Does a residential relocation enable satisfying travel?

Jonas De Vos, Kostas Mouratidis, Long Cheng, Md Kamruzzaman

Research output: Contribution to journalArticleResearchpeer-review

10 Citations (Scopus)

Abstract

Transport-related residential self-selection indicates that people try to live in a neighbourhood in line with their travel preferences and needs. Although studies have found that travel attitudes are mostly aligned with urban form characteristics of the residential location, no studies have explored whether people are actually able to travel in their preferred way after having relocated. In this study we analyse whether individuals’ travel patterns are consistent with their travel preferences following residential relocation and if this congruency affects their travel satisfaction. Results from 1650 recently relocated residents in the city of Ghent (Belgium) indicate that most respondents were able to change their travel behaviour in congruence with their travel attitudes. The study found that a decrease in travel duration, distance, car use, and public transport use, and an increase in walking and cycling increased travel satisfaction. This is particularly true when changes in travel behaviour interacted with travel attitudes. Results show that when walking and cycling levels change in line with travel attitudes, travel satisfaction increases strongly. However, the interaction between travel behaviour changes and travel attitudes does not always explain travel satisfaction (improvements). We found, for instance, that individuals with reduced travel durations, despite having a positive attitude towards travel in general, have high levels of travel satisfaction (improvements). The findings indicate that built environment interventions enabling a transport-related self-selection process have the potential to contribute to satisfying travel and thereby to improve subjective well-being of residents.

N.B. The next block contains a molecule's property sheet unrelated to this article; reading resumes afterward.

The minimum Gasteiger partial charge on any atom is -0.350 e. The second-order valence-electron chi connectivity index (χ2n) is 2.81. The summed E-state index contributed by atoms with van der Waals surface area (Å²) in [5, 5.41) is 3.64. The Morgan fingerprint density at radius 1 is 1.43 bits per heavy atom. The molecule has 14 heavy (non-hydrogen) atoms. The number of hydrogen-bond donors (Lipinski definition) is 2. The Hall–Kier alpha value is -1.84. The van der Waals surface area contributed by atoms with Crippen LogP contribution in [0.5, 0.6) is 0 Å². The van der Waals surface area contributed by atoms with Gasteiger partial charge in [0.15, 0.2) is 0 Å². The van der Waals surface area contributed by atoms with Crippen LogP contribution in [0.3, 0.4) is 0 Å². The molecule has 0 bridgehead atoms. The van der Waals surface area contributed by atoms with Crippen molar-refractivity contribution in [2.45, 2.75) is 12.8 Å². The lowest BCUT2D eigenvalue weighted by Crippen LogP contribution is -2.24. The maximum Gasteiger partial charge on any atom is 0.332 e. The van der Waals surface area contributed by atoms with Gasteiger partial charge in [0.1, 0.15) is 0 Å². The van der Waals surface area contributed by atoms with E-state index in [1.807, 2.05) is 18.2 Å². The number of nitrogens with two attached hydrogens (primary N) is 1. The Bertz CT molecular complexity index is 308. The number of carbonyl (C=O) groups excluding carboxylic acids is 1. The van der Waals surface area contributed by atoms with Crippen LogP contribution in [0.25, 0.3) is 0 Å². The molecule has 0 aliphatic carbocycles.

Original languageEnglish
Pages (from-to)188-201
Number of pages14
JournalTransportation Research Part A: Policy and Practice
Volume153
DOIs
Publication statusPublished - Nov 2021

Keywords

  • Built environment
  • Residential relocation
  • Travel attitudes
  • Travel behaviour
  • Travel satisfaction

Cite this